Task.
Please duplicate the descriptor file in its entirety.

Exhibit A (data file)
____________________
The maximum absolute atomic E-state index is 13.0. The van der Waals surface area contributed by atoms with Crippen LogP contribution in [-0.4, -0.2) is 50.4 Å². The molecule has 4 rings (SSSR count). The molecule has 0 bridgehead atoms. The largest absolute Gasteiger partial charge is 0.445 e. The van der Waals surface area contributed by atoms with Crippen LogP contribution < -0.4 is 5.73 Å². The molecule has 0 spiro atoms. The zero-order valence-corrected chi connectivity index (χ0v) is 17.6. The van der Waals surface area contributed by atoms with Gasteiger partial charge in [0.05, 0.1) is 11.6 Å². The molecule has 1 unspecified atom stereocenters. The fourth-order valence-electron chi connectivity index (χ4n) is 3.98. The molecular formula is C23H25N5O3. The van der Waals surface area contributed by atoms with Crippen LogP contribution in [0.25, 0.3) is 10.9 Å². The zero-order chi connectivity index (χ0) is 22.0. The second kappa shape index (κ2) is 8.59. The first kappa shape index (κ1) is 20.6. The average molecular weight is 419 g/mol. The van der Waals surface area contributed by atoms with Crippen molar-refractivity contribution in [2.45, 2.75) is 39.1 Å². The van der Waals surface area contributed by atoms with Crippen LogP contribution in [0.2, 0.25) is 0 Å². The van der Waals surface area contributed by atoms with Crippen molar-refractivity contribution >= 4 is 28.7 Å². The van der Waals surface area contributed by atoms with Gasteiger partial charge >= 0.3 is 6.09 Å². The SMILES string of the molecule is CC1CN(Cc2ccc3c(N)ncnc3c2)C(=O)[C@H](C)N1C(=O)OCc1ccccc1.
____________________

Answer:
The maximum absolute atomic E-state index is 13.0. The van der Waals surface area contributed by atoms with Crippen LogP contribution in [-0.4, -0.2) is 50.4 Å². The molecule has 4 rings (SSSR count). The molecule has 0 bridgehead atoms. The largest absolute Gasteiger partial charge is 0.445 e. The van der Waals surface area contributed by atoms with Crippen LogP contribution < -0.4 is 5.73 Å². The molecule has 0 spiro atoms. The zero-order valence-corrected chi connectivity index (χ0v) is 17.6. The van der Waals surface area contributed by atoms with Gasteiger partial charge in [0.05, 0.1) is 11.6 Å². The molecule has 1 unspecified atom stereocenters. The fourth-order valence-electron chi connectivity index (χ4n) is 3.98. The molecular formula is C23H25N5O3. The van der Waals surface area contributed by atoms with Crippen LogP contribution in [0.25, 0.3) is 10.9 Å². The zero-order chi connectivity index (χ0) is 22.0. The second kappa shape index (κ2) is 8.59. The first kappa shape index (κ1) is 20.6. The average molecular weight is 419 g/mol. The van der Waals surface area contributed by atoms with Crippen molar-refractivity contribution in [2.45, 2.75) is 39.1 Å². The van der Waals surface area contributed by atoms with Crippen LogP contribution in [0.2, 0.25) is 0 Å². The van der Waals surface area contributed by atoms with Crippen molar-refractivity contribution >= 4 is 28.7 Å². The van der Waals surface area contributed by atoms with Gasteiger partial charge >= 0.3 is 6.09 Å². The SMILES string of the molecule is CC1CN(Cc2ccc3c(N)ncnc3c2)C(=O)[C@H](C)N1C(=O)OCc1ccccc1.